Have you ever found yourself stopped at a traffic light next to someone who's job is to attract customers into a certain store by wearing a ridiculous costume and twirling a sign? I suppose they must bring companies business given the number of men and women dressed in cow and statue of liberty costumes on medians these days. Side-stepping the issue of the mild humiliation associated with this practice, it is interesting to consider how motion attracts our attention, and how seeing something out of context allows us to consider it from a fresh prospective.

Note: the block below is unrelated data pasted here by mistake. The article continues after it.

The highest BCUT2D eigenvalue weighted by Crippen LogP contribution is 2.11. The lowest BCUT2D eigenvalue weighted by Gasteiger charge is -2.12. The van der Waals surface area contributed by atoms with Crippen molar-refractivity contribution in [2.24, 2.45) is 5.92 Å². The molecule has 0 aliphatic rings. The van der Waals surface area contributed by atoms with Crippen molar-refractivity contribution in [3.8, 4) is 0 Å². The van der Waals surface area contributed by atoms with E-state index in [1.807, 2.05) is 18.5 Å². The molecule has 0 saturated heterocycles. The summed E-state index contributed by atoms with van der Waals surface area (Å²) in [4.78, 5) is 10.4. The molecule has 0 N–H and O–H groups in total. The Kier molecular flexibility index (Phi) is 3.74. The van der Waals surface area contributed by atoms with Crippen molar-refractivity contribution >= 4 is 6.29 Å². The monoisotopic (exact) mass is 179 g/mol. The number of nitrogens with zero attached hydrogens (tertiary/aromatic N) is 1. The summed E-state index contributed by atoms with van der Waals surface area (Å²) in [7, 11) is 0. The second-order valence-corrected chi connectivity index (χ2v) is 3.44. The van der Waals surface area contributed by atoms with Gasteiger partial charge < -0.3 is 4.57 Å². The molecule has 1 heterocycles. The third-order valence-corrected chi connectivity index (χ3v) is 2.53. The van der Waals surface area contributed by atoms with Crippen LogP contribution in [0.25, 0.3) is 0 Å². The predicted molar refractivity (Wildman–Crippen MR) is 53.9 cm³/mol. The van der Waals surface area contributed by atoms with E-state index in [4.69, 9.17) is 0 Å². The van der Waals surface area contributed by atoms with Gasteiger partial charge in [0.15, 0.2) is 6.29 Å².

|The idea reminds me of Camper Contemporary, which is literally a camper outfitted as an art gallery.|
It's residency programs offer "an experiment in creating new forms of curation." A small group of selected artists takes a trip to an unknown destination together, and then spends the following week creating art about the adventure to be displayed in the camper. I had a chance to see one of these exhibits, and the experience was very different from a typical gallery visit. Viewing art in that unexpected, almost casual setting allowed me to relax a little and see the work itself rather than the idea of a Really Important Piece of Art hanging in a GALLERY.
The Moving Gallery commission took the concept of approachable art a step further.
The project took place in Greenwich, London, choreographed by Ragnhild Olsen. Wow! I am so intrigued by the idea of interactive art, meeting you in the middle of your day.